Numerical analysis of thermal-hydrological conditions in thesingle heater test at Yucca Mountain Page: 1 of 6
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Numerical Analysis of Thermal-Hydrological Conditions in
the Single Heater Test at Yucca Mountain
Jens T. Birkholzer and Yvonne W. Tsang
Earth Sciences Division, Lawrence Berkeley National Laboratory
Berkeley, CA, 94720
The Single Heater Test (SHT) is one of two in-situ thermal tests included in the site characteri-
zation program for the potential underground nuclear waste repository at Yucca Mountain. The
heating phase of the SHT started in August 1996, and was completed in May 1997 after 9
months of heating. The coupled processes in the unsaturated fractured rock mass around the
heater were monitored by numerous sensors for thermal, hydrological, mechanical and chemical
data. In addition to passive monitoring, active testing of the rock mass moisture content was
performed using geophysical methods and air injection testing. The extensive data set available
from this test gives a unique opportunity to improve our understanding of the thermal-hydro-
logical situation in the natural setting of the repository rocks. The present paper focuses on the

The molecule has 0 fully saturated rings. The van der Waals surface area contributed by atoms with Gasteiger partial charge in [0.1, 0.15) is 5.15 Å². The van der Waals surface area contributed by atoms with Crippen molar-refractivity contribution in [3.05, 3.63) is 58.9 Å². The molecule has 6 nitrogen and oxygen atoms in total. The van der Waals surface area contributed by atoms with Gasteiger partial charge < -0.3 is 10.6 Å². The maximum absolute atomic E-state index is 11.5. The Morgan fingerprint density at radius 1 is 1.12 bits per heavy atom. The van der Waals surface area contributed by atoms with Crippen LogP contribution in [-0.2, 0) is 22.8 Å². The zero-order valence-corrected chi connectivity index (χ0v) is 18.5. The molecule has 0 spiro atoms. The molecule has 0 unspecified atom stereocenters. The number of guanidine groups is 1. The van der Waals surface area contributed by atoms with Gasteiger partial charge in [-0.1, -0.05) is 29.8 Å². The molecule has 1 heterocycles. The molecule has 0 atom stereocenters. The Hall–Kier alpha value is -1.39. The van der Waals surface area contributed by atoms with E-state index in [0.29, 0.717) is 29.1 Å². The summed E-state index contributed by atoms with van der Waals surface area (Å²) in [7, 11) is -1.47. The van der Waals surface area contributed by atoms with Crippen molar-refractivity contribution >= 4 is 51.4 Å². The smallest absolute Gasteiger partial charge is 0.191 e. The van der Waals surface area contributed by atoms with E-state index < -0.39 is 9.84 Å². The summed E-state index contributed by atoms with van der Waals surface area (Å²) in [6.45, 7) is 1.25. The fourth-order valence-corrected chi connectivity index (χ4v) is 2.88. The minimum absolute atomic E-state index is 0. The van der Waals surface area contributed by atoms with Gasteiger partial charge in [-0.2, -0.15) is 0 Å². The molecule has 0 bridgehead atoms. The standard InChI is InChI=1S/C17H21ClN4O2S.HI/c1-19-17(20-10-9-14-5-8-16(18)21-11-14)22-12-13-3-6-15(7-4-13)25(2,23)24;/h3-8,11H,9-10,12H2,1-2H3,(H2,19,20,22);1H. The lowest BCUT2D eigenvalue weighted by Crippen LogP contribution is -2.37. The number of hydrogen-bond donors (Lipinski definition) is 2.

3-D numerical simulation of the thermal-hydrological processes in the SHT using TOUGH2. In
our comparative analysis, we are particularly interested in the accuracy of different fracture-
matrix-interaction concepts such as the Effective Continuum (ECM), the Dual Continuum
(DKM), and the Multiple Interacting Continua (MINC) method.
The SHT consists of a 5 m long, nominal 4 kW heating element, horizontally placed among 30
instrumented boreholes, which span a block of approximately 13 m x 10 m x 13 m in a side
alcove of the underground Exploratory Studies facility (ESF) at Yucca Mountain. The test block
resides in the potential repository formation of the Topopah Spring welded tuff approximately
200 m above the groundwater table. Though the welded tuff has very low matrix permeability, it
is intensely fractured with the fracture permeability several orders of magnitude higher than the
matrix permeability. At ambient conditions, the fractures are essentially drained and not very
conductive to water. However, strong capillary forces hold a significant amount of water in the
matrix pores. This water can be mobilized due to the heating of the rock mass, raising the liquid
saturation in the fractures, so that the water flux in the fractures can be enhanced by several
orders of magnitude from its ambient values.
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Birkholzer, Jens T. & Tsang, Yvonne W. Numerical analysis of thermal-hydrological conditions in thesingle heater test at Yucca Mountain, report, August 8, 1998; Berkeley, California. (digital.library.unt.edu/ark:/67531/metadc897719/m1/1/: accessed January 23, 2019), University of North Texas Libraries, Digital Library, digital.library.unt.edu; crediting UNT Libraries Government Documents Department.